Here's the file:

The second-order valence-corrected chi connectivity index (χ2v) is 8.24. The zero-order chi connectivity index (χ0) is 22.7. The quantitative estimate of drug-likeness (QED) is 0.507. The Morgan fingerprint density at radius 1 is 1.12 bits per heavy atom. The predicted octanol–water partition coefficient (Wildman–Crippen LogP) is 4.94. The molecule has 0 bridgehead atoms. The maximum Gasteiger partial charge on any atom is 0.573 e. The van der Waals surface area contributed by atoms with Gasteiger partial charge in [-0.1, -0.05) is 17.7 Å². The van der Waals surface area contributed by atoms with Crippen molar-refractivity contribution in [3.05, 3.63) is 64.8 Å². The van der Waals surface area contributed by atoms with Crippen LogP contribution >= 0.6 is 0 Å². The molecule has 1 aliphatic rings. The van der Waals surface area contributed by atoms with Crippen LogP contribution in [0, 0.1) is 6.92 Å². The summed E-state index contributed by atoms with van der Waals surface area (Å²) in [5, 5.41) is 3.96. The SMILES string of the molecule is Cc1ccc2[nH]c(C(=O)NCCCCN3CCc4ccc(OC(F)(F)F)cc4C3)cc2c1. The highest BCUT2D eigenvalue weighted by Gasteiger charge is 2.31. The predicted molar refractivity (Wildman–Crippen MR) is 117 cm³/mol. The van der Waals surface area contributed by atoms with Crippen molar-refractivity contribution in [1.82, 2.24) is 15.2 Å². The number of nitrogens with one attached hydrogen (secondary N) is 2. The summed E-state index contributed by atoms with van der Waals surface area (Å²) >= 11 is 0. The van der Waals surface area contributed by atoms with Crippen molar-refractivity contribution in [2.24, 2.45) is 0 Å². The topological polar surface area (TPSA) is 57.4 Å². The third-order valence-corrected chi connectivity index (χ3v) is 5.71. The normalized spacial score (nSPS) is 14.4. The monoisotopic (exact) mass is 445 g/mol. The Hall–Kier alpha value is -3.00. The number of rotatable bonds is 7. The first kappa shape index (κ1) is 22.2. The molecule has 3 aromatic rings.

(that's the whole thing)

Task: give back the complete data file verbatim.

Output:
The second-order valence-corrected chi connectivity index (χ2v) is 8.24. The zero-order chi connectivity index (χ0) is 22.7. The quantitative estimate of drug-likeness (QED) is 0.507. The Morgan fingerprint density at radius 1 is 1.12 bits per heavy atom. The predicted octanol–water partition coefficient (Wildman–Crippen LogP) is 4.94. The molecule has 0 bridgehead atoms. The maximum Gasteiger partial charge on any atom is 0.573 e. The van der Waals surface area contributed by atoms with Gasteiger partial charge in [-0.1, -0.05) is 17.7 Å². The van der Waals surface area contributed by atoms with Crippen molar-refractivity contribution in [3.05, 3.63) is 64.8 Å². The van der Waals surface area contributed by atoms with Crippen LogP contribution >= 0.6 is 0 Å². The molecule has 1 aliphatic rings. The van der Waals surface area contributed by atoms with Crippen LogP contribution in [0, 0.1) is 6.92 Å². The summed E-state index contributed by atoms with van der Waals surface area (Å²) in [5, 5.41) is 3.96. The SMILES string of the molecule is Cc1ccc2[nH]c(C(=O)NCCCCN3CCc4ccc(OC(F)(F)F)cc4C3)cc2c1. The highest BCUT2D eigenvalue weighted by Gasteiger charge is 2.31. The predicted molar refractivity (Wildman–Crippen MR) is 117 cm³/mol. The van der Waals surface area contributed by atoms with Crippen molar-refractivity contribution in [1.82, 2.24) is 15.2 Å². The number of nitrogens with one attached hydrogen (secondary N) is 2. The summed E-state index contributed by atoms with van der Waals surface area (Å²) >= 11 is 0. The van der Waals surface area contributed by atoms with Crippen molar-refractivity contribution in [2.24, 2.45) is 0 Å². The topological polar surface area (TPSA) is 57.4 Å². The third-order valence-corrected chi connectivity index (χ3v) is 5.71. The normalized spacial score (nSPS) is 14.4. The monoisotopic (exact) mass is 445 g/mol. The Hall–Kier alpha value is -3.00. The number of rotatable bonds is 7. The first kappa shape index (κ1) is 22.2. The molecule has 3 aromatic rings.